Below are different conditions for describing the significance of the thing. Significance is employed to help determine the impact the conservation service could have on the preservation and understanding of the Canadian collection and the benefit it would have to your client.
Key significance criteria
Historical - "An object or collection may be historically significant because of its association with people, events, places and themes."
Aesthetic or creative - "An object may be aesthetically significant because of its craftsmanship, style, technical excellence, beauty, demonstration of skill and quality of design and execution." An subject may also be artistically significant since it was produced by an important musician or maker.
Scientific or research - "An object or collection may have research significance if it has major prospect of further methodical examination or research… This criterion tends to apply chiefly to biological, geological and archaeological materials, but can also connect with documentary collections."
Social or religious - "Objects have communal significance if they are used in community esteem. This may be demonstrated by social, spiritual or ethnical expressions offering proof a community's strong love for an object or collection, and of how it plays a part in that community's individuality and public cohesion." Visit: Shoppingare.com
Comparative significance criteria
Provenance - "Provenance means the chain of ownership and context of use of an subject. Provenance is central to creating historic and clinical significance."
Representativeness - "An object may be significant since it represents a specific group of object, or activity, life-style, or historical theme."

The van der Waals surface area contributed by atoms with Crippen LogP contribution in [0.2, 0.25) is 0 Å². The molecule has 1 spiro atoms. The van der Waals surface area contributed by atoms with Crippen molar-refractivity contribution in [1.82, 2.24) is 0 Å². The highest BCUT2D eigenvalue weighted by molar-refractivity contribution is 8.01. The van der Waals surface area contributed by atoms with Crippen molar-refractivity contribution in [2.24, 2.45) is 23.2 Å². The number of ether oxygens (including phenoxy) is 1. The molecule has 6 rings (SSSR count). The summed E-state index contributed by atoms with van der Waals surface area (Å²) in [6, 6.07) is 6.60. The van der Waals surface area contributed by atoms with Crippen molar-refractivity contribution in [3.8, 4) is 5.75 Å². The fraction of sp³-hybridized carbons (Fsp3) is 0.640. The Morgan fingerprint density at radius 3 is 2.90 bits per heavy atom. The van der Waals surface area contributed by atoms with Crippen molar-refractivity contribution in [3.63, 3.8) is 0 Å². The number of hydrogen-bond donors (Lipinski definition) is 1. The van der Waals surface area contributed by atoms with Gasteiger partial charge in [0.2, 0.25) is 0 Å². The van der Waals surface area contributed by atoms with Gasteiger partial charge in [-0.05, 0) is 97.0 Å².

Rarity - "An subject may be significant as a rare, unusual, or particularly fine exemplory case of it has the type."
Condition, intactness, and integrity - "An object may be significant because it is unusually complete, or in audio, original condition."
Interpretive potential - "Objects and collections may be significant because of their capacity to interpret and demonstrate areas of experience, historical themes, people and activities… Somewhat, interpretive potential represents the worthiness or utility the thing has for a museum as a focus for interpretive or educational programs."
So the objects we receive as gifts can play a critical role in our lives. But not all objects in our possession are special: Many of us own a lot of stuff not at all worth saving in a fire.
The special objects were those centered on life events or people — wedding rings, portraits, inherited candlesticks, and so on. Around 40 percent of the most meaningful objects in a home were either gifts or inherited.
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